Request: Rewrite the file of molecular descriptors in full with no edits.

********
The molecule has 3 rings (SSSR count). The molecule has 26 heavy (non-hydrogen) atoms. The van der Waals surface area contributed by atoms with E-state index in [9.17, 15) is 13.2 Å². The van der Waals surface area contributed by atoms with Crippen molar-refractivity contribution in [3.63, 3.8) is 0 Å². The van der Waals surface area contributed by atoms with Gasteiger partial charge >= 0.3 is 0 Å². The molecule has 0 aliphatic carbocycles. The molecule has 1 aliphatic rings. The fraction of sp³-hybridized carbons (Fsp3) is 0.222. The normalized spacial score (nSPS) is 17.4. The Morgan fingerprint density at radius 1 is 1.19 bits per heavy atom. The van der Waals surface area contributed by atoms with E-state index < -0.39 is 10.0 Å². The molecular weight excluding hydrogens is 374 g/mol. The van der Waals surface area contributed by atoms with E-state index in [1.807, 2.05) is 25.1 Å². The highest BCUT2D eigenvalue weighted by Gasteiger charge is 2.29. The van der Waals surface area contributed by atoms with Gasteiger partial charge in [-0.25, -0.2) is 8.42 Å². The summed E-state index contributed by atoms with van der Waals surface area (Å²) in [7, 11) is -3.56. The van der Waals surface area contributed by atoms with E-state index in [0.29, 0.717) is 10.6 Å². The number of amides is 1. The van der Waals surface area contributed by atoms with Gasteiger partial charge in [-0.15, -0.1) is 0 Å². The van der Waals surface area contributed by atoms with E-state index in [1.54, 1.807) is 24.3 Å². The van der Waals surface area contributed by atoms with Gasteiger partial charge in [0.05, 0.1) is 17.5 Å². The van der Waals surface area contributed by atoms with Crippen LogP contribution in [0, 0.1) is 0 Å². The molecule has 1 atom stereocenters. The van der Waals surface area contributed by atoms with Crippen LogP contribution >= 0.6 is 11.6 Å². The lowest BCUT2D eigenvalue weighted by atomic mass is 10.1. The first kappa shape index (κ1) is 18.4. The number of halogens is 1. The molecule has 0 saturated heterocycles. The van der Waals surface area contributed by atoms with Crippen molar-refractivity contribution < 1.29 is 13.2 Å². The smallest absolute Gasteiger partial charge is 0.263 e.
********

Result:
The molecule has 3 rings (SSSR count). The molecule has 26 heavy (non-hydrogen) atoms. The van der Waals surface area contributed by atoms with E-state index in [9.17, 15) is 13.2 Å². The van der Waals surface area contributed by atoms with Crippen molar-refractivity contribution in [3.63, 3.8) is 0 Å². The van der Waals surface area contributed by atoms with Gasteiger partial charge >= 0.3 is 0 Å². The molecule has 0 aliphatic carbocycles. The molecule has 1 aliphatic rings. The fraction of sp³-hybridized carbons (Fsp3) is 0.222. The normalized spacial score (nSPS) is 17.4. The Morgan fingerprint density at radius 1 is 1.19 bits per heavy atom. The van der Waals surface area contributed by atoms with E-state index < -0.39 is 10.0 Å². The molecular weight excluding hydrogens is 374 g/mol. The van der Waals surface area contributed by atoms with E-state index in [1.807, 2.05) is 25.1 Å². The highest BCUT2D eigenvalue weighted by Gasteiger charge is 2.29. The van der Waals surface area contributed by atoms with Gasteiger partial charge in [-0.25, -0.2) is 8.42 Å². The summed E-state index contributed by atoms with van der Waals surface area (Å²) in [7, 11) is -3.56. The van der Waals surface area contributed by atoms with E-state index in [0.29, 0.717) is 10.6 Å². The number of amides is 1. The van der Waals surface area contributed by atoms with Gasteiger partial charge in [-0.15, -0.1) is 0 Å². The van der Waals surface area contributed by atoms with E-state index in [1.54, 1.807) is 24.3 Å². The van der Waals surface area contributed by atoms with Gasteiger partial charge in [0.05, 0.1) is 17.5 Å². The van der Waals surface area contributed by atoms with Crippen LogP contribution in [0, 0.1) is 0 Å². The molecule has 1 atom stereocenters. The van der Waals surface area contributed by atoms with Crippen LogP contribution >= 0.6 is 11.6 Å². The lowest BCUT2D eigenvalue weighted by atomic mass is 10.1. The first kappa shape index (κ1) is 18.4. The number of halogens is 1. The molecule has 0 saturated heterocycles. The van der Waals surface area contributed by atoms with Crippen molar-refractivity contribution < 1.29 is 13.2 Å². The smallest absolute Gasteiger partial charge is 0.263 e.